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EE 2000 event





Roundtable Session: "Western and Non-Western Settings"

Cinderella Goes Intercultural

When designing an EE campaign, one has to keep in mind the role cultural values and inter-cultural differences play when the audience receives the message. This statement was addressed in the session "Western and Non-Western Settings," chaired by Corinne Shefner-Rogers (USA).

June Yum (USA) talked about the function that mythic stories can have in an EE campaign. Soliman Farah, Lina Qardan, and Amjad Nawwas (Jordan) explained how the cultural environment regarding family planning in Jordan changed from hostile to friendly to, in the end, supporting and motivating.

The Power of Mythic Stories

According to Yum, mythic stories can be called "the earliest form of EE." Mythic stories have been used to teach members of a culture the moral standards, rules of life, and acceptable behavior within that culture. Many current entertainment programs repeat classic mythic stories such as David and Goliath, American Dream, Tarzan, Cinderella, and so forth. The specific example of a mythic story that Yum used was the Cinderella myth, which originated in China.

In this classic myth, a woman from the lower class, through her physical beauty, goodness of heart, and help from others, marries a prince and lives happily ever after. The basic moral of the story is that woman's happiness depends on a man and a woman needs to be transformed to fit into that man's world. Yum showed examples of the Cinderella myth in such popular films as My Fair Lady, Pretty Woman, and She's All That. While the American Cinderella is characterized by her individual qualities, such as physical beauty and resourcefulness, the Asian Cinderella is lauded for non-individual qualities, such as filial piety.

Even though Cinderella may not be the ideal role model that feminists would want young girls to emulate, it is, nevertheless, a powerful cultural archetype that can be useful for EE by modifying Cinderella's characteristics. For example, in yet another Cinderella movie, Ever After, the main character, Danielle, exhibited a high level of desire for knowledge and compassion for the poor. In every other way the movie followed the main story line of the Cinderella myth faithfully. Yum explained that mythic stories are still very useful for the design of EE programs because they provide plot lines and cultural archetypes that the audience can readily recognize and identify with.

Developing a Campaign

From the chronological sequence of events that Soliman, Qardan, and Nawwas presented, a huge change of public opinion regarding family planning has occurred in Jordanian society. At one time, Jordan had one of the highest population growth rates in the world. There was a profound need for education on family planning methods. This was not easy, because the professionals designing the campaign had to take into account several moral considerations, especially from the Islamic leaders in their country. In fact, before 1988, family planning was regarded as a taboo subject and a Western conspiracy to restrain the Arab population. Hence, the environment was hostile to EE projects, and there weren't any communication strategies regarding family planning. From 1988 to 1995, mainly because the campaign received support from the Jordanian royal family, the social climate changed.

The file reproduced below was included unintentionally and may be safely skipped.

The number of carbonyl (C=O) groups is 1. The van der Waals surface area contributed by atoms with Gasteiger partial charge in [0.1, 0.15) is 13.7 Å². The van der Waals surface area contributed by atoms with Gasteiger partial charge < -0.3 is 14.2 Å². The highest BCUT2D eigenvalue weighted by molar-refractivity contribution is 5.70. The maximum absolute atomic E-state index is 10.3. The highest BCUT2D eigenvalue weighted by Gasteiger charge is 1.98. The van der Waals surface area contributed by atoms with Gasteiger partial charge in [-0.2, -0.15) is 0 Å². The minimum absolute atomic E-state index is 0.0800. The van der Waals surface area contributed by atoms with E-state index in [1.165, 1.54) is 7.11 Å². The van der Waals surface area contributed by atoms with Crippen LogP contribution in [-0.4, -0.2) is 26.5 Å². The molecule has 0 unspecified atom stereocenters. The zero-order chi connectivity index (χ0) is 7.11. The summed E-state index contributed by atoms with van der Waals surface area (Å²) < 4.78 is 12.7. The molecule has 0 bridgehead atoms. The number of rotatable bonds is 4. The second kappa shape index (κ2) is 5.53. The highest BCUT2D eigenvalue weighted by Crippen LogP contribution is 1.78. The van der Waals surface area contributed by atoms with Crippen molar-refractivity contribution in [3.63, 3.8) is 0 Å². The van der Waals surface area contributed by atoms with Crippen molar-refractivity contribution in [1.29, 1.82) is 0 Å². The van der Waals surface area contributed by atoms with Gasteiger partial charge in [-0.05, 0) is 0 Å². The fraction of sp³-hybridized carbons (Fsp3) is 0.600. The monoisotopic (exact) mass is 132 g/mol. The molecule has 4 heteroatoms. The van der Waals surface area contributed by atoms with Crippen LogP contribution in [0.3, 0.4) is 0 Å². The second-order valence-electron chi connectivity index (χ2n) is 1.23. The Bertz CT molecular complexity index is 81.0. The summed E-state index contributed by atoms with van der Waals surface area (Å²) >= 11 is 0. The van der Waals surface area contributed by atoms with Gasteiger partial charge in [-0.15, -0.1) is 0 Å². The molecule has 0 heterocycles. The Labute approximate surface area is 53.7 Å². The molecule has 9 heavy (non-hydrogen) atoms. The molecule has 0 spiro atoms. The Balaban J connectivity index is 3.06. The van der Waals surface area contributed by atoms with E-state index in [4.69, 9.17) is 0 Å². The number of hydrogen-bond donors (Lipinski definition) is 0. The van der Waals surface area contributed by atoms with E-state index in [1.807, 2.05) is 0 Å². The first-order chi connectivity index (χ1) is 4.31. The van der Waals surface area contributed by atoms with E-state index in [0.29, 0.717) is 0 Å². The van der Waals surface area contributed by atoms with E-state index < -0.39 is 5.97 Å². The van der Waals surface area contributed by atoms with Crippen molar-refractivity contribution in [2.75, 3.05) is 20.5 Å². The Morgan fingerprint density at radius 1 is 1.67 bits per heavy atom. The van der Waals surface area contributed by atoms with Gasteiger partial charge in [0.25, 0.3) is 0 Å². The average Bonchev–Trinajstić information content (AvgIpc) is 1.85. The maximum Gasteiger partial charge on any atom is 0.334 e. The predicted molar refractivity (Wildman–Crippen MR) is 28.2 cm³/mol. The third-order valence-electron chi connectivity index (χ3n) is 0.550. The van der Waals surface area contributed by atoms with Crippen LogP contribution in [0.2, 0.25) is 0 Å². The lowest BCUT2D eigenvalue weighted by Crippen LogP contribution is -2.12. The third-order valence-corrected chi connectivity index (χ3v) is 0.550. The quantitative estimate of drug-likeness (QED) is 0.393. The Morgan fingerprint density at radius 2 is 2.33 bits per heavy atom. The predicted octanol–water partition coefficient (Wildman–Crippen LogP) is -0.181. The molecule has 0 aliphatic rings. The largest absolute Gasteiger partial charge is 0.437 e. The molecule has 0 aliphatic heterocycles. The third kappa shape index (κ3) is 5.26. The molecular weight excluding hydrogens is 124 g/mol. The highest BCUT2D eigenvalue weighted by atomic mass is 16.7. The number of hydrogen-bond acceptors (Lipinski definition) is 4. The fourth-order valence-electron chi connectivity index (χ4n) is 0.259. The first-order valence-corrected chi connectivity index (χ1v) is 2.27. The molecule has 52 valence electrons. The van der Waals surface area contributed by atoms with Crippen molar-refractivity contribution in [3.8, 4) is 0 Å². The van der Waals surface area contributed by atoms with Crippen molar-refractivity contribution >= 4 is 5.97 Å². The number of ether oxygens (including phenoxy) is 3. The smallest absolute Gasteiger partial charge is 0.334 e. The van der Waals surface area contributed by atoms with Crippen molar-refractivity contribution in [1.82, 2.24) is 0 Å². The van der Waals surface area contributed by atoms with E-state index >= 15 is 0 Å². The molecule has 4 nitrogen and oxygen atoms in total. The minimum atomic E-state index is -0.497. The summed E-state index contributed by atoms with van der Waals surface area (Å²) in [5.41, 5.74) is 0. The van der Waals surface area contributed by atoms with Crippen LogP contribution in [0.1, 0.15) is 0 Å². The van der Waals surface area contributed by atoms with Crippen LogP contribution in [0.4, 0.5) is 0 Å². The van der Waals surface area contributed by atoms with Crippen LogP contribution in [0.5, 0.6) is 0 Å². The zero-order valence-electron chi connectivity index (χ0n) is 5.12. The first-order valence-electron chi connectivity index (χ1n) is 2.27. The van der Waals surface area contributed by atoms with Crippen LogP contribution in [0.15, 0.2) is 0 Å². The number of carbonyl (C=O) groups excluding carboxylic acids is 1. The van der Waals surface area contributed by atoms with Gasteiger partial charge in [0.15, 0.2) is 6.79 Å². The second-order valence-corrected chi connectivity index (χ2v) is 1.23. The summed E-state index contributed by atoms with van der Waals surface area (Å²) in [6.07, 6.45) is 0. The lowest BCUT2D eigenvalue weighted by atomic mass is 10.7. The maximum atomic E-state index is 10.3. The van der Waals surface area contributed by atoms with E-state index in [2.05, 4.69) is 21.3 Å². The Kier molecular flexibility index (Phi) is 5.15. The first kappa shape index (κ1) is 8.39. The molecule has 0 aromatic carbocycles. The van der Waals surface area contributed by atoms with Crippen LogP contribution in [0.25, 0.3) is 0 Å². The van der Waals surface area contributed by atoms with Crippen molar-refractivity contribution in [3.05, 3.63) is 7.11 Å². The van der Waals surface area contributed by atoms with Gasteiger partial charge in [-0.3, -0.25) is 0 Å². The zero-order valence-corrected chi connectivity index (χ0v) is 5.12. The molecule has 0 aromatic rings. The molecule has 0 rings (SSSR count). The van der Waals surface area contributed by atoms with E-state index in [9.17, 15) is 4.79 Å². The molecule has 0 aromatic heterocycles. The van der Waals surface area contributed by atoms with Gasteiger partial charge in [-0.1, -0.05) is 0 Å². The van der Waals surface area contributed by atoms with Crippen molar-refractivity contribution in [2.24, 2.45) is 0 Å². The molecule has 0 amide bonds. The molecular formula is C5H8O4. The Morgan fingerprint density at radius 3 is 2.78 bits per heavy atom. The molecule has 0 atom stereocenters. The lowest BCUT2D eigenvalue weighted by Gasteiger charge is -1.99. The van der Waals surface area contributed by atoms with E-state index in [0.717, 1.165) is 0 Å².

A national communication strategy was developed, several public-private partnerships were established, and the government started to play a supportive role. The biggest success of the campaign was the "National Population Contest," a family planning contest with more than 100 prizes. Over a 3-month period, more than 90,000 people responded (about 2% of the population). According to the presenters, the most important lesson learned from their campaign is that, to have a successful EE campaign, the way in which the topic is presented must be in touch with the opinions of important people and groups in the society.


In the discussion about the presentations, participants wondered if there are guidelines on how to bridge culture gaps when one wants to use the same basic story in different settings. It was clear to the presenters that, although stories with a long-standing mythical background might work in any setting, simply translating a story is not enough. The term "transcreation" was used for the process of modifying an EE concept from one cultural setting to another. Reworking an EE program for a different cultural setting requires extensive knowledge and understanding of the target culture, including social standards and moral values, use of rituals and symbols, and the like.

Shefner-Rogers emphasized the importance of this process. She stressed that the transcreation should not be taken too lightly, in order to avoid any risk of EE programs and campaigns of Western design and format being merely transplanted into non-Western settings.